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How to establish and then sustain an energy-efficient, productive, and enjoyable workplace
on 6 August 2010
Marshall Goldsmith wrote a book in which he asserts "What got you here won't get you there." In this book, written with Jean Gomes and Catherine McCarthy, Tony Schwartz takes that insight a step further, asserting "What got you here won't keep you here, much less get you there." He insists, and I wholeheartedly agree, that with very few exceptions - such as the companies that are annually ranked the most admired, the best to work for, etc. - most companies have a workplace that is dysfunctional and perhaps even toxic. He cites the results of a recent global workforce study by Towers Perrin (90,000 employees in 18 countries in 2007-2008) that are comparable with the results of recent research by the Gallup Organization: on average, less than 20% of a workforce are actively and productively engaged, about 40% are capable but not fully committed, and a similar percentage are disenchanted or actively disengaged.
In his earlier book, The Power of Full Engagement co-authored with Jim Loehr, Schwartz offers a number of sensible recommendations that will help to increase the number of actively and productively engaged workers in a given organization. Perhaps his most important insight is that energy must be managed effectively. As have Malcolm Gladwell, Geoff Colvin, Daniel Coyle, and Matthew Syed in their books, Schwartz cites research conducted by Anders Ericsson and his associates at Florida State University to explain the relationship between natural talent and superior performance. "Great performers, Ericsson's study suggests, work more intensely than most of us do but also recover more deeply. Solo practice undertaken with high concentration is especially exhausting, The best violinists figured out, intuitively, that they generated the highest value by working intensely, without interruption, for no more than ninety minutes and no more than 4 hours a day."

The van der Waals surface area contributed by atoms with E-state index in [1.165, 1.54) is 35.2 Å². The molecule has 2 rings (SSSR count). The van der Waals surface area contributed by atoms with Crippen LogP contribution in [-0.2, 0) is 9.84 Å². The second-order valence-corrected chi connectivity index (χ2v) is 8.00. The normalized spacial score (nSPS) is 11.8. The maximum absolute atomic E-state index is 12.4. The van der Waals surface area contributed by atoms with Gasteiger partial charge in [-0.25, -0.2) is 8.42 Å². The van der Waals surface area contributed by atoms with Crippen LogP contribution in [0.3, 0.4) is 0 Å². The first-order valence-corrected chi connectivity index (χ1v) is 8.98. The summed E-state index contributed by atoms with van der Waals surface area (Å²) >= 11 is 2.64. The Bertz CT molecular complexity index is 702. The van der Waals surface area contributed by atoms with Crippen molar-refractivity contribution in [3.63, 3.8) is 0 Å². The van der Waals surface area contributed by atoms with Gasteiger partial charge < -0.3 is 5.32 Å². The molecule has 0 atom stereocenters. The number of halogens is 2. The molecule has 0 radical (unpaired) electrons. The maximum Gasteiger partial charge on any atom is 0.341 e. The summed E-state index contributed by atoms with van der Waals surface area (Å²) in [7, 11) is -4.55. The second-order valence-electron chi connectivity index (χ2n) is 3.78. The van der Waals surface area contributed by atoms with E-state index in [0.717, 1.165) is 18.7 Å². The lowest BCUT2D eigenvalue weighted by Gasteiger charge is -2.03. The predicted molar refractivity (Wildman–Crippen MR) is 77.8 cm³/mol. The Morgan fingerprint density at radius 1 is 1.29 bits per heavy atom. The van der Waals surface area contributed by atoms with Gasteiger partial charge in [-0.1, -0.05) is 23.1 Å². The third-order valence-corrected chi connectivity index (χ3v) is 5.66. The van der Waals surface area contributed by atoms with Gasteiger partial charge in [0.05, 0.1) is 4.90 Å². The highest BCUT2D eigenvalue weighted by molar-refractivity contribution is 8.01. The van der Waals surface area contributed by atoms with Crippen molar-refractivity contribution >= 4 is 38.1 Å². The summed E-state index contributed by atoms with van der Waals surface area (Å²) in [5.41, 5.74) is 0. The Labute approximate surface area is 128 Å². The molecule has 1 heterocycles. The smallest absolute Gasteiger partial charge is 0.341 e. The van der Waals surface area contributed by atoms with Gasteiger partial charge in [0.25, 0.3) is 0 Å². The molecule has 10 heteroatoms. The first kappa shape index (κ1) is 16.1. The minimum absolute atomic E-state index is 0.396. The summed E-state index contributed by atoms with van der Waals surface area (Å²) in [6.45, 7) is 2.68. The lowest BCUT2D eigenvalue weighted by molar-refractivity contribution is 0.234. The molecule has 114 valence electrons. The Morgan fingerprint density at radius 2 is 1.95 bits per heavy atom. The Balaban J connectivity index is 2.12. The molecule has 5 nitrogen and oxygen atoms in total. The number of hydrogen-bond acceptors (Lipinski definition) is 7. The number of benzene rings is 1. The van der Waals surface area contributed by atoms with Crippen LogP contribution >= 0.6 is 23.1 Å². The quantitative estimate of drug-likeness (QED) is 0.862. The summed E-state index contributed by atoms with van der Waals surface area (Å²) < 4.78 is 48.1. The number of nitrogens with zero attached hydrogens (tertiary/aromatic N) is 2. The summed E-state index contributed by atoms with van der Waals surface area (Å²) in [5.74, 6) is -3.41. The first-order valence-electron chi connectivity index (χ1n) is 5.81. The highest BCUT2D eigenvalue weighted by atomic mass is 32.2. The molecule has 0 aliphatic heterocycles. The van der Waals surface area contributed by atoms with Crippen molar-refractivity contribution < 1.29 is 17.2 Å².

This revelation has profound implications for increasing productivity wherever people are involved (e.g. workplace, schools, colleges, universities). Schwartz suggests that there are four categories of energy needs that must be accommodated for people to work at their best: physical, emotional, mental, and spiritual. Only by fulfilling these generic needs can we fulfill corresponding needs: sustainability, security, self-expression, and significance. The illustration of all this on Page 9 bears at least some resemblance to Abraham Maslow's "Hierarchy of Needs."
The challenge for work supervisors as well as for those for whom they are responsible to (1) recognize and understand various multidimensional needs; (2) respond effectively to those needs with prudent but sufficient expenditure of physical, emotional, mental, and spiritual energy; (3) remain acutely aware of the impact and consequences of what they say and do; (4) think inclusively while respecting differences; (5) avoid or overcome what James O'Toole characterizes as "the ideology of comfort and the tyranny of custom"; (6) rest to re-energize ("sleep or die"); (7) sustain commitment to regular exercise and proper nutrition; (8) create a environment that is "energy efficient" is terms of its workers' physical, emotional, mental, and spiritual health; (9) provide leadership to ensure the energy efficiency of that environment; and (10) define a set of shared values and a purpose beyond profitability that unites everyone involved.
Re this last point, that is precisely what Dave and Wendy Ulrich so eloquently recommend in The Why of Work: How Great Leaders Build Abundant Organizations That Win as does Simon Sinek in Start with Why: How Great Leaders Inspire Everyone to Take Action. Those who are thinking about reading this book need to keep in mind that most people prefer a "known devil" to an "unknown devil": Their fear is not really of change but of what is unfamiliar. Most change initiatives fail because initial expectations are unrealistic (with all due respect to what Jim Collins calls "BHAGs" or Big Hairy Audacious Goals), ultimate benefits are over-sold, and those who will be most affected by the changes have little (if anything) to say about what will be changed and by what process.
Of course, Tony Schwartz is well aware of all this and wrote a book, this one, in which he offers a cohesive, comprehensive, and cost-effective/energy-efficient program in which almost everyone within a given enterprise will become and then remain actively and productively engaged. They will demonstrate what Lao-Tzu suggests in my favorite passage from his Tao Te Ching:
"Learn from the people
Plan with the people
Begin with what they have
Build on what they know
Of the best leaders
When the task is accomplished
The people will remark
We have done it ourselves."